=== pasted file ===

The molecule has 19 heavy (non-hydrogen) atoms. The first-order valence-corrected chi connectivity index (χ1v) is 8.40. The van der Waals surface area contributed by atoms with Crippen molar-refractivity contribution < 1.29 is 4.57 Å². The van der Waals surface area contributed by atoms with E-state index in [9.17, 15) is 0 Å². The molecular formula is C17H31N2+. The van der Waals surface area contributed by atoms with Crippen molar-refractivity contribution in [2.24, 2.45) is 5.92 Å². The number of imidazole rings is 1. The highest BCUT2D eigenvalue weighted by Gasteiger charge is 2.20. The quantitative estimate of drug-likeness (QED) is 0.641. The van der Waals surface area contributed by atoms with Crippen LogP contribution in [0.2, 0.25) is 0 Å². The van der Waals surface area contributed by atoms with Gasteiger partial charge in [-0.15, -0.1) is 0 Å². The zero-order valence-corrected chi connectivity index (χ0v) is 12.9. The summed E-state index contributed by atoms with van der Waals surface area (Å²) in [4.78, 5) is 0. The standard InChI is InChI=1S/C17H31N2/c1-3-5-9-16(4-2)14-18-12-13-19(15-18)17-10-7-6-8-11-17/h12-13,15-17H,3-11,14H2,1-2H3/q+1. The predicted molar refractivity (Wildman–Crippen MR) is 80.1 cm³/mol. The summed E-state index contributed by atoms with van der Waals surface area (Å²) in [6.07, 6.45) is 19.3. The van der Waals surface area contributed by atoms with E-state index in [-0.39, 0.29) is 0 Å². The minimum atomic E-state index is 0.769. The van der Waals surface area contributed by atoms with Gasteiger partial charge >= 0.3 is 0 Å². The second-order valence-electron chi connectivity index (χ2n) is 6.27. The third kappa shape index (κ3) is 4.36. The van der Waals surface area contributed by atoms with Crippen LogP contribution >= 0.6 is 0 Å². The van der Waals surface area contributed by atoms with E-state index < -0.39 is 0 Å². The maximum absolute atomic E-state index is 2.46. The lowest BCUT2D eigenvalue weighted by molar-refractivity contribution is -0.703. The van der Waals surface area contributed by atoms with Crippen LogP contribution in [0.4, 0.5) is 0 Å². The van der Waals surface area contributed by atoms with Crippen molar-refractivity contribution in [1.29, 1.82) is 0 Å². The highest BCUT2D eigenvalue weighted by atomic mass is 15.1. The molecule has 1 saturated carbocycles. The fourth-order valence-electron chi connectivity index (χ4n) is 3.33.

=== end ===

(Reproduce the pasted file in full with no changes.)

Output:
The molecule has 19 heavy (non-hydrogen) atoms. The first-order valence-corrected chi connectivity index (χ1v) is 8.40. The van der Waals surface area contributed by atoms with Crippen molar-refractivity contribution < 1.29 is 4.57 Å². The van der Waals surface area contributed by atoms with E-state index in [9.17, 15) is 0 Å². The molecular formula is C17H31N2+. The van der Waals surface area contributed by atoms with Crippen molar-refractivity contribution in [2.24, 2.45) is 5.92 Å². The number of imidazole rings is 1. The highest BCUT2D eigenvalue weighted by Gasteiger charge is 2.20. The quantitative estimate of drug-likeness (QED) is 0.641. The van der Waals surface area contributed by atoms with Crippen LogP contribution in [0.2, 0.25) is 0 Å². The van der Waals surface area contributed by atoms with Gasteiger partial charge in [-0.15, -0.1) is 0 Å². The zero-order valence-corrected chi connectivity index (χ0v) is 12.9. The summed E-state index contributed by atoms with van der Waals surface area (Å²) in [4.78, 5) is 0. The standard InChI is InChI=1S/C17H31N2/c1-3-5-9-16(4-2)14-18-12-13-19(15-18)17-10-7-6-8-11-17/h12-13,15-17H,3-11,14H2,1-2H3/q+1. The predicted molar refractivity (Wildman–Crippen MR) is 80.1 cm³/mol. The summed E-state index contributed by atoms with van der Waals surface area (Å²) in [6.07, 6.45) is 19.3. The van der Waals surface area contributed by atoms with E-state index in [-0.39, 0.29) is 0 Å². The minimum atomic E-state index is 0.769. The van der Waals surface area contributed by atoms with Gasteiger partial charge >= 0.3 is 0 Å². The second-order valence-electron chi connectivity index (χ2n) is 6.27. The third kappa shape index (κ3) is 4.36. The van der Waals surface area contributed by atoms with Crippen LogP contribution >= 0.6 is 0 Å². The van der Waals surface area contributed by atoms with E-state index < -0.39 is 0 Å². The maximum absolute atomic E-state index is 2.46. The lowest BCUT2D eigenvalue weighted by molar-refractivity contribution is -0.703. The van der Waals surface area contributed by atoms with Crippen LogP contribution in [0.4, 0.5) is 0 Å². The van der Waals surface area contributed by atoms with Crippen molar-refractivity contribution in [1.29, 1.82) is 0 Å². The highest BCUT2D eigenvalue weighted by atomic mass is 15.1. The molecule has 1 saturated carbocycles. The fourth-order valence-electron chi connectivity index (χ4n) is 3.33.